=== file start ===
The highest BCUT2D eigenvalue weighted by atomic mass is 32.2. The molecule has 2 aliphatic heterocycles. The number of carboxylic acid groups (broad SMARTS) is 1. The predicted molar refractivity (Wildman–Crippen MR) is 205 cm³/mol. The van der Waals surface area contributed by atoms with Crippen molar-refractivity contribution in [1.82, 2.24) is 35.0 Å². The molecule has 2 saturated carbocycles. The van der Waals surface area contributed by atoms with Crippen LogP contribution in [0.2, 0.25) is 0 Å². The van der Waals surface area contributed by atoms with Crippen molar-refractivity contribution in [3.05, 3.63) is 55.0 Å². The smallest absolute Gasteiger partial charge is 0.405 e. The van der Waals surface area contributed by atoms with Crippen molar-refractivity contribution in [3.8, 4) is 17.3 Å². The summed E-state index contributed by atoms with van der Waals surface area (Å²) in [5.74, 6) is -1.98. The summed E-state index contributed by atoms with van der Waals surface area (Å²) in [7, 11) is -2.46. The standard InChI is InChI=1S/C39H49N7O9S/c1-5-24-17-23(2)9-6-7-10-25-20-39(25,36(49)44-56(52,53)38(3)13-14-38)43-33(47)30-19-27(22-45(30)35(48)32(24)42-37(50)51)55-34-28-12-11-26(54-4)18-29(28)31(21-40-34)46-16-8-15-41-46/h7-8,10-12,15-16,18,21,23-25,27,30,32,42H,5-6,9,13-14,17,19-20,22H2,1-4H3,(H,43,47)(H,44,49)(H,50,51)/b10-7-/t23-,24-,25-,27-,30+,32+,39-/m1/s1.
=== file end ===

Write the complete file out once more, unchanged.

The highest BCUT2D eigenvalue weighted by atomic mass is 32.2. The molecule has 2 aliphatic heterocycles. The number of carboxylic acid groups (broad SMARTS) is 1. The predicted molar refractivity (Wildman–Crippen MR) is 205 cm³/mol. The van der Waals surface area contributed by atoms with Crippen molar-refractivity contribution in [1.82, 2.24) is 35.0 Å². The molecule has 2 saturated carbocycles. The van der Waals surface area contributed by atoms with Crippen LogP contribution in [0.2, 0.25) is 0 Å². The van der Waals surface area contributed by atoms with Crippen molar-refractivity contribution in [3.05, 3.63) is 55.0 Å². The smallest absolute Gasteiger partial charge is 0.405 e. The van der Waals surface area contributed by atoms with Crippen molar-refractivity contribution in [3.8, 4) is 17.3 Å². The summed E-state index contributed by atoms with van der Waals surface area (Å²) in [5.74, 6) is -1.98. The summed E-state index contributed by atoms with van der Waals surface area (Å²) in [7, 11) is -2.46. The standard InChI is InChI=1S/C39H49N7O9S/c1-5-24-17-23(2)9-6-7-10-25-20-39(25,36(49)44-56(52,53)38(3)13-14-38)43-33(47)30-19-27(22-45(30)35(48)32(24)42-37(50)51)55-34-28-12-11-26(54-4)18-29(28)31(21-40-34)46-16-8-15-41-46/h7-8,10-12,15-16,18,21,23-25,27,30,32,42H,5-6,9,13-14,17,19-20,22H2,1-4H3,(H,43,47)(H,44,49)(H,50,51)/b10-7-/t23-,24-,25-,27-,30+,32+,39-/m1/s1.